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I don't really get how its different from a force. Isn't it referred to as a "force field"?

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- Thread starter Neuronic
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- #1

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I don't really get how its different from a force. Isn't it referred to as a "force field"?

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TD

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As far as I know, it's not exactly a force.

An E-field is defined as followed:

[tex]\vec E \equiv \mathop {\lim }\limits_{q_0 \to 0} \frac{{\vec F}}{{q_0 }}[/tex]

Here is [itex]q_0[/itex] a test charge and [itex]\vec F[/itex] the electric force.

Therefore, an E-field is a force per charge so in N/C.

Since I didn't really know how to explain you this further, here's a quote from the Wikipedia: "an electric field or E-field is an effect produced by an electric charge that exerts a force on charged objects in its vicinity.".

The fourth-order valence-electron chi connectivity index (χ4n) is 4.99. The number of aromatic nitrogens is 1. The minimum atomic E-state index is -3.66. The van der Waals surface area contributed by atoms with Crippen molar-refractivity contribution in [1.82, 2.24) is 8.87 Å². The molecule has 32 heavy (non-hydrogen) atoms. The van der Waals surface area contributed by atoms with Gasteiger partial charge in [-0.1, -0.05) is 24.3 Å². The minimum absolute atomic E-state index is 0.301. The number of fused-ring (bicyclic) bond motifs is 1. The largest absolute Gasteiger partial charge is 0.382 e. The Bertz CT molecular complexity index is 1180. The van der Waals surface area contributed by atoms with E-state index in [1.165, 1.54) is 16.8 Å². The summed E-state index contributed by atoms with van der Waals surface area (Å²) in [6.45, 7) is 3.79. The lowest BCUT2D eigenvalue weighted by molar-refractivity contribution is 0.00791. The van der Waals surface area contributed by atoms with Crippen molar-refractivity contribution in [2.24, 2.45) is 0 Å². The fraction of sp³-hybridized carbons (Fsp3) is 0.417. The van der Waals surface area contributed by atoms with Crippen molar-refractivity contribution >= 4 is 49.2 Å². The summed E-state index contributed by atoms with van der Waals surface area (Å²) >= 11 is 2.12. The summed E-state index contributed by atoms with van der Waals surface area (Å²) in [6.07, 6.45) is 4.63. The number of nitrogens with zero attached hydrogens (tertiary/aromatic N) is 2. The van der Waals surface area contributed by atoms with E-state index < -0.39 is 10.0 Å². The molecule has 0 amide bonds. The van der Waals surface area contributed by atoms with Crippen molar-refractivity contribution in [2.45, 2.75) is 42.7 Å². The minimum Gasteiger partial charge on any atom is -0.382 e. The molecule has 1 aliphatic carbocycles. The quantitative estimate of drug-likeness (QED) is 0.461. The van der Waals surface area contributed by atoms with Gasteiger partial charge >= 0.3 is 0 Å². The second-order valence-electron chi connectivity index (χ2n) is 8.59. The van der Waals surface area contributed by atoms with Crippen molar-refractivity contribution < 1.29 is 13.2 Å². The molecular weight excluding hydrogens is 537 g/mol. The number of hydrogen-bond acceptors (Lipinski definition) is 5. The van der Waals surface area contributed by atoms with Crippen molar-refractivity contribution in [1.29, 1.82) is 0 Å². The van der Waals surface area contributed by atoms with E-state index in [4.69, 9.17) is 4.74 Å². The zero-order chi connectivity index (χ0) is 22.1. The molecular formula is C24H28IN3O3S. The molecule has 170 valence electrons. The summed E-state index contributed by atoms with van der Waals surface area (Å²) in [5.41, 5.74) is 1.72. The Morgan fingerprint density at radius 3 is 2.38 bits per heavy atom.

Hope that helps

An E-field is defined as followed:

[tex]\vec E \equiv \mathop {\lim }\limits_{q_0 \to 0} \frac{{\vec F}}{{q_0 }}[/tex]

Here is [itex]q_0[/itex] a test charge and [itex]\vec F[/itex] the electric force.

Therefore, an E-field is a force per charge so in N/C.

Since I didn't really know how to explain you this further, here's a quote from the Wikipedia: "an electric field or E-field is an effect produced by an electric charge that exerts a force on charged objects in its vicinity.".

Hope that helps

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- #3

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Neuronic said:

I don't really get how its different from a force. Isn't it referred to as a "force field"?

Scroll down to the https://www.physicsforums.com/journal.php?s=&action=view&journalid=13790&perpage=10&page=7 [Broken] entry. The answers to your questions are all in it

marlon

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